For the rest of the rules, visit 20 timeless money rules.

Piggy BankThanks to Natalie Dee for this!

HouseI spoke with Beatrice Scott, a Vancouver mtg. broker with Invis about the whole subprime mess. What is a subprime mortgage? Why did it cause my portfolio to tank? (grrrrrr….). Here’s what I learned.

When a person qualifies for a mortgage, the bank of course looks at the person’s credit, profession, income and downpayment. When a person doesn’t qualify for a mortgage (usually because their credit rating indicates they struggle to make their debt obligation payments) they can sometimes turn to other companies for a sub-prime mortgage.

A sub-prime mortgage is one that charges higher interest rates (sometimes significantly higher) in exchange for taking the risk with the individual. They are usually floating interest rates, that started at 4%, but now with interest rates having risen in the States are at 8%. You can imagine the pain of having your mortgage payments double, in under 5 years!

Note: I (Nancy) personally nearly got sucked into one of these when my mtg was up for renewal. I had just started my new business 4 years ago, and (erroneously) figured a bank wouldn’t be interested in me. I saw a couple very attractive sounding adverts on TV by non-bank mortgage companies who pretty much guaranteed I’d get my mortgage. It sounded reasonable, until (money coach that I am) I read the fine print carefully. OUCH! It was, in my opinion, nearly criminal. There were all kinds of hidden fees and the way the interest was structured would have left things pretty shaky for me. Thankfully, I got a mortgage broker and discovered I would indeed qualify for a terrific mortgage through a bank.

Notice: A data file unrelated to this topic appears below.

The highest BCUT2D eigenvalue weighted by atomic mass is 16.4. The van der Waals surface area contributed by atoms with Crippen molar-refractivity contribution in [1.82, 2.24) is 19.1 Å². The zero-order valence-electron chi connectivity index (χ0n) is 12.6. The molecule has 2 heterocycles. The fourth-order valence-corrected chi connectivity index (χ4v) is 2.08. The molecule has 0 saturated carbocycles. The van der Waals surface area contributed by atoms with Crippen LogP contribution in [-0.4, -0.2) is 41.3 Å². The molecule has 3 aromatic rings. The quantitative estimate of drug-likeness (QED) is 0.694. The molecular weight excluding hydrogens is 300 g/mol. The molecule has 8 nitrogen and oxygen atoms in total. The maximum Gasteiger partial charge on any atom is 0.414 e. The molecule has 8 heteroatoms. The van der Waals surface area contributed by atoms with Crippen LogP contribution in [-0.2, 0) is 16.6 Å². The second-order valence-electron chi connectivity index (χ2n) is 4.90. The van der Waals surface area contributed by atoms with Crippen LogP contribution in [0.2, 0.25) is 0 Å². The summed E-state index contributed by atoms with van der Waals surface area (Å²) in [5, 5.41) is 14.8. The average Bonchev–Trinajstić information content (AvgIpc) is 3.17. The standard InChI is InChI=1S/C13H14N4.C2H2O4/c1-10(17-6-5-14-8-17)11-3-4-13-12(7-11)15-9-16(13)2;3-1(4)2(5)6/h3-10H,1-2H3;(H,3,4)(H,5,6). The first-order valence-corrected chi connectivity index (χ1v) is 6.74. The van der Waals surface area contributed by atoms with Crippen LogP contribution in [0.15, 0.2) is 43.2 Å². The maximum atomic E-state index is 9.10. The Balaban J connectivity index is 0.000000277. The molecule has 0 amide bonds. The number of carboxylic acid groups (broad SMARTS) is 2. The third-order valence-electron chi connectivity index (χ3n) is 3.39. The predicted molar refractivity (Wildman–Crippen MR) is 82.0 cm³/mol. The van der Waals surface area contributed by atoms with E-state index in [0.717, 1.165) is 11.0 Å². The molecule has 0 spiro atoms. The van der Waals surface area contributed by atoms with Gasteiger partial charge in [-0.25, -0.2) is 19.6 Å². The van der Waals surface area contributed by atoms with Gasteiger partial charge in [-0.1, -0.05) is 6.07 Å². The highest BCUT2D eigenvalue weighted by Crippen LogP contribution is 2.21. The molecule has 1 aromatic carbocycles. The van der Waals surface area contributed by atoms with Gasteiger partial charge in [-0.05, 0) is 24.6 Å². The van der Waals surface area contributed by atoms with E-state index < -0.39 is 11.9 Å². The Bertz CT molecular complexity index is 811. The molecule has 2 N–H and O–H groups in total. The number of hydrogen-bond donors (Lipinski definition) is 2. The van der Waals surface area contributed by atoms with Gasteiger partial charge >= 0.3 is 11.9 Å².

Not everyone was so lucky. In the US 20% of all people who have mortgages had a subprime mortgage as compared to 5% in Canada. There are some significant differences in the US and Canada in terms of qualifying for a subprime mortgage. The differences are the tighter rules in Canada for this type of mortgage.

In the US last year, subprime mortgages accounted for 1 Trillion dollars. These subprime Mortgages were sold to different companies all around the world. Now, those companies are in dire straights because their clients are not able to meet their payments and are defaulting. It also means the US housing market has deflated significantly, and caused a global credit crunch – ie., institutions are less likely to lend out money, since they can’t recoup their previously loans.

Case in point: The US Federal Reserve Board decreased their lending to commercial banks by half a percent.

What is surprising is that the effect on the stock markets world wide isgreater than the actual financial implication. Investor’s emotions have played a key in their reaction to the collapse of the US subprime Mortgages.

An interesting effect here in Canada was the increase in the dollar. We had our biggest gain in the Canadian dollar since June 2006. It increased all the way to 94.22 cents.

Currently Canada’s prime lending rate is at 6.25%. Before the US subprime collapse, Canadian economists were predicting that the Bank of Canada would increase it to 6.50% in September. It is now predicted that we may not see that quarter point increase.